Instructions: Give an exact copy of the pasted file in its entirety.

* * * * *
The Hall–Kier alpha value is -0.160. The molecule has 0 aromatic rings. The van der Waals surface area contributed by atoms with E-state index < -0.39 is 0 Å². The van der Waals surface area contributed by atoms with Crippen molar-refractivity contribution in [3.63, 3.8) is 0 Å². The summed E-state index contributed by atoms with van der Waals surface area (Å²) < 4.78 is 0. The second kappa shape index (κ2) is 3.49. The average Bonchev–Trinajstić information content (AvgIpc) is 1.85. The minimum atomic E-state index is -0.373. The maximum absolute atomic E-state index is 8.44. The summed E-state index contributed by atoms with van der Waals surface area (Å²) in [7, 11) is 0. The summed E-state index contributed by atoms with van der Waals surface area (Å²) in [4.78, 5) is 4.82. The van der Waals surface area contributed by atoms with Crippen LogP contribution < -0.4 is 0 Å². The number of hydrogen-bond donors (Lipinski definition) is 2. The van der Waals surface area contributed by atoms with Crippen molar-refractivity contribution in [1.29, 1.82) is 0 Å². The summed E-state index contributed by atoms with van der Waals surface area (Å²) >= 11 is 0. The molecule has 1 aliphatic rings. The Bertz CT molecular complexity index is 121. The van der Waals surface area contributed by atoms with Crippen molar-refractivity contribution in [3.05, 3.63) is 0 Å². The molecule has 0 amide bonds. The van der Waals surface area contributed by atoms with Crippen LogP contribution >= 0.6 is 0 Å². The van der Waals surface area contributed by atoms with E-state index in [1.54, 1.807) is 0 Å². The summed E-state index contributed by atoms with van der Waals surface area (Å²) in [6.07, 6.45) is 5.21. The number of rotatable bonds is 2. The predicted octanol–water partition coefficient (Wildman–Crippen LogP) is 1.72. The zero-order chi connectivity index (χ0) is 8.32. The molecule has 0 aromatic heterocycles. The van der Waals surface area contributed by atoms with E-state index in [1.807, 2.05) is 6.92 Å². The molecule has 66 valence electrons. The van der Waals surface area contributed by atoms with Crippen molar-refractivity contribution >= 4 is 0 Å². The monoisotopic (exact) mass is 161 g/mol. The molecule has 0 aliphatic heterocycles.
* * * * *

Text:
The Hall–Kier alpha value is -0.160. The molecule has 0 aromatic rings. The van der Waals surface area contributed by atoms with E-state index < -0.39 is 0 Å². The van der Waals surface area contributed by atoms with Crippen molar-refractivity contribution in [3.63, 3.8) is 0 Å². The summed E-state index contributed by atoms with van der Waals surface area (Å²) < 4.78 is 0. The second kappa shape index (κ2) is 3.49. The average Bonchev–Trinajstić information content (AvgIpc) is 1.85. The minimum atomic E-state index is -0.373. The maximum absolute atomic E-state index is 8.44. The summed E-state index contributed by atoms with van der Waals surface area (Å²) in [7, 11) is 0. The summed E-state index contributed by atoms with van der Waals surface area (Å²) in [4.78, 5) is 4.82. The van der Waals surface area contributed by atoms with Crippen LogP contribution < -0.4 is 0 Å². The number of hydrogen-bond donors (Lipinski definition) is 2. The van der Waals surface area contributed by atoms with Crippen molar-refractivity contribution in [1.29, 1.82) is 0 Å². The summed E-state index contributed by atoms with van der Waals surface area (Å²) >= 11 is 0. The molecule has 1 aliphatic rings. The Bertz CT molecular complexity index is 121. The van der Waals surface area contributed by atoms with Crippen molar-refractivity contribution in [3.05, 3.63) is 0 Å². The molecule has 0 amide bonds. The van der Waals surface area contributed by atoms with Crippen LogP contribution >= 0.6 is 0 Å². The van der Waals surface area contributed by atoms with E-state index in [1.54, 1.807) is 0 Å². The summed E-state index contributed by atoms with van der Waals surface area (Å²) in [6.07, 6.45) is 5.21. The number of rotatable bonds is 2. The predicted octanol–water partition coefficient (Wildman–Crippen LogP) is 1.72. The zero-order chi connectivity index (χ0) is 8.32. The molecule has 0 aromatic heterocycles. The van der Waals surface area contributed by atoms with E-state index in [1.807, 2.05) is 6.92 Å². The molecule has 66 valence electrons. The van der Waals surface area contributed by atoms with Crippen molar-refractivity contribution >= 4 is 0 Å². The monoisotopic (exact) mass is 161 g/mol. The molecule has 0 aliphatic heterocycles.